Funduscopic Exam

The funduscopic exam is crucial in the evaluation of children with neuro-ophthalmic disorders, because most cases of visual loss or nystagmus are caused by an optic nerve or macular disorder that can usually be diagnosed with indirect ophthal-moscopy (Table 2-7). The test can be done by having the child cradled in the parent's lap, with the child's feet tucked under the parent's elbows, and the head supported by the parent's closed knees. If possible, to facilitate cooperation, keep the infant slightly hungry and feed the bottle during the fundus exam. If the child does provide some resistance, an assistant can be used to stabilize the head. The use of a lid speculum may be necessary, but every effort should be made to avoid it. Parents do not like the lid speculum and may become quite annoyed with the physician's "barbaric" techniques. Attempts at reassuring the parents that this is not uncomfortable, when the child is screaming loudly, usually are unsuccessful.

The older infant and young child can be persuaded into cooperating for the indirect ophthalmoscopy exam by making some

TABLE 2-7. Possible Etiology of Decreased Vision.

Age

Monocular

Binocular

Infant

Optic nerve hypoplasia

Optic nerve hypoplasia

Optic glioma

Chiasmal glioma

Retinal dysplasia (Leber's congenital

amaurosis)

Albinism

Delayed visual maturation

Child

Strabismus

Hereditary optic atrophy

Neuroretinitis

Stargart's disease

Optic neuritis

Pseudotumor cerebri

Teenager

Optic neuritis

Optic neuritis

Macular dystrophies

Leber's optic neuropathy

FIGURE 2-11. Indirect ophthalmoscopy in a child can be performed by using a 20 diopter lens. Control and stability can be obtained by resting the fingers on the child's forehead.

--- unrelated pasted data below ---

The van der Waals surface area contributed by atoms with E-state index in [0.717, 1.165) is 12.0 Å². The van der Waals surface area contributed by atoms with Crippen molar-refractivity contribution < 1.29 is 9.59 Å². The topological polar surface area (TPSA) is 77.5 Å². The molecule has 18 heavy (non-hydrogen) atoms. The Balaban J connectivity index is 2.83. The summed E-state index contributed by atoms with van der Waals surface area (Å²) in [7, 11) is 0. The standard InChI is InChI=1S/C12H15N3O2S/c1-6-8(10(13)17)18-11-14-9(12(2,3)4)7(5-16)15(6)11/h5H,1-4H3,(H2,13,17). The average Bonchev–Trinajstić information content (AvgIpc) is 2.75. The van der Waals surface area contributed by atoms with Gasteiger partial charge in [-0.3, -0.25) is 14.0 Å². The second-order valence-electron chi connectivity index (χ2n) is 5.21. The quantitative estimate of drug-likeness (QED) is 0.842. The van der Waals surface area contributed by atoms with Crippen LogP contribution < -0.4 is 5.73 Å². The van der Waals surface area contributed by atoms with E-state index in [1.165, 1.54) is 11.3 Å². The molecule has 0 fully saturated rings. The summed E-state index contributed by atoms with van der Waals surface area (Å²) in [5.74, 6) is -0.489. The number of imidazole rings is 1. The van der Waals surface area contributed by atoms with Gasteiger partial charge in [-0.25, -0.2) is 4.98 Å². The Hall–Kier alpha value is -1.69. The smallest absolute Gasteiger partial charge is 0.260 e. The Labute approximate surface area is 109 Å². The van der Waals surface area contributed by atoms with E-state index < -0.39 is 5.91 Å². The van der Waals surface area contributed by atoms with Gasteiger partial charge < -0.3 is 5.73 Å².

compromises in the quality of the exam. The first is to use as low illumination as possible. Although this does decrease the quality of the image, it is much better to get a "grade B" look of the fundus rather than a "grade A" view of the closed lids or inferior sclera. Second, avoid manipulating the lids as this usually causes the child to squeeze and results in the Bell's phenomena. By using a 20 diopter indirect lens and resting the fingers lightly on the child's forehead for support, the examiner can get an excellent view of optic nerve and macula (Fig. 2-11). Last, quick views should be obtained of each eye before prolonged retinal or optic nerve examination is attempted as all too often the child rapidly becomes uncooperative. A quick view of each eye is better than none at all. The peripheral fundus is rarely of neuro-ophthalmic significance but can be examined with a 28 diopter indirect lens if necessary.

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